The story of a group of sixth graders learning to bridge political divides after the U.S. election. I teach at the Millennium School, a new independent middle school located in the heart of San Francisco. Mindfulness and compassion are essential parts of our curriculum. Yet on November 9th—the day after the presidential election—the sixth-grade classroom I walked into was anything but calm or kind. What I noticed that morning was more troubling than understandable shock, anger, or confusion.
“Hello, my name is Michael Grace Fisher and I have generalized anxiety disorder. GAD is not only a real disease, but a chronic one that I have lived with my entire life. I do not take medication for it, and I manage it everyday.” That’s how I want to open up every first day of class with a teacher. That way, we have a starting point from which I don’t have to explain myself constantly. My anxiety is severe, but I am also high functioning.
Last week, on the heels of the BlackBerry 10 launch event in Toronto, I crafted a pair of quick-and-dirty comparison videos showcasing the differences between the BB10 OS and the Windows Phone 8 and Android platforms. I admit that the set had its problems, filmed as it was under severe time constraints in a hotel room with horrible audio. Several factual errors needed to be corrected in editing, and we subsequently filmed some follow-up videos to offer a more thorough presentation.
Muck Rack makes it simple to find people, tweets, or articles that mention any name, keyword, company, hashtag etc. We've compiled this guide to help you make the most of your search.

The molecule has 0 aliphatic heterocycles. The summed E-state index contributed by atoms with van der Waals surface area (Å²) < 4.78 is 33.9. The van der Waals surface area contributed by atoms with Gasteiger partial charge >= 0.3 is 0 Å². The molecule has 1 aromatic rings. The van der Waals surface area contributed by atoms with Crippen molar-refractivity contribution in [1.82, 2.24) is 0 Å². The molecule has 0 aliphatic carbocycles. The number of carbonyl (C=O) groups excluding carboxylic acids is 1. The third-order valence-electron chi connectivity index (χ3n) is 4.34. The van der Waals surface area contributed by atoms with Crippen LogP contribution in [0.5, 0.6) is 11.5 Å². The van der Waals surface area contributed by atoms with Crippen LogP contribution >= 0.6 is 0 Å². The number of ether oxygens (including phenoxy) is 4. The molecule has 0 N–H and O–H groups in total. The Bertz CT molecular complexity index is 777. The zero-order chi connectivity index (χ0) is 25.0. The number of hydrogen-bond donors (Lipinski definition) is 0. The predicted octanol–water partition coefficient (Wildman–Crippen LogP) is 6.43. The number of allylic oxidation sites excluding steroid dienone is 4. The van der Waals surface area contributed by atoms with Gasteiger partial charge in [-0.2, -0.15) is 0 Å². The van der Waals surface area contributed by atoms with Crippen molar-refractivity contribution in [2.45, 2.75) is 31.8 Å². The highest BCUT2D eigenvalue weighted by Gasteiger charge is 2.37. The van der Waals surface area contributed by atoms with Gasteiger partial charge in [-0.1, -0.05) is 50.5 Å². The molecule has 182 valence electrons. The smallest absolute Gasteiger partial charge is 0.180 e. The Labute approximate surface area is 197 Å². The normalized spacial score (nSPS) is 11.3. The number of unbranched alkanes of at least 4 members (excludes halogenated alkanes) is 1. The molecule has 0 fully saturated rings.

Selecting a term
Start searching tweets, articles from media outlets, articles mentioned in tweets, journalists'
names, titles and bios with some suggested searches:
Companies or Topics (e.g. iPhone, Microsoft)
Phrases (e.g. "cloud computing") — use quotes to keep the terms together
Twitter handles (e.g. @username) — returns those who have mentioned or replied to
Names (e.g. "David Pogue")
Hashtags (e.g. #sxsw, #london2012)
Bio details (e.g. vegan, Olympics, father)
Muck Rack's Advanced Search allows for many boolean operators.
Find results that mention multiple specified terms, use AND or
+. For example, ensure each result contains both Elon Musk and Mark Zuckerberg by
searching Obama AND Romney or Obama + Romney.
Use the operators OR or , to broaden your search when you'd like either of
multiple terms to appear in results. (This is the default behavior of our search when no operators
are used.) For example, search for democrat OR republican to find results that refer to
Democrats and/or Republicans.
Use NOT or - to subtract results from your search. For
example, searching Disney will yield results about the Walt Disney Company as well as Walt Disney
World Resort. To exclude mentions of Disney World, search for Disney -World or Disney
When using one of these operators with a phrase, enclose it in quotation marks. For example, you can
find results about smartphones excluding Apple's iPhone 4S by searching smartphone -"iPhone
Exact case matching or punctuation
If you're searching for a brand name or keyword that relies on specific punctuation marks or capitalization, you can
find results that match your exact query by adding matchcase: before the keyword you're searching for, like matchcase:E*TRADE .
Use parentheses to separate multiple
boolean phrases. For example, to find journalists talking about having fun in Disney World or
Disneyland, search for ("disney world" OR disneyland) AND fun.
An asterisk can be used to search for any variation of a root word truncated by the asterisk. For example, searching for admin* will return results for administrator, administration, administer, administered, etc.
A near operator is an AND operator where you can control the distance between the words. You can vary the distance the near operation uses by adding a forward slash and number (between 0-99) such as strawberries NEAR/10 "whipped cream", which means the strawberries must exist within 10 words of "whipped cream".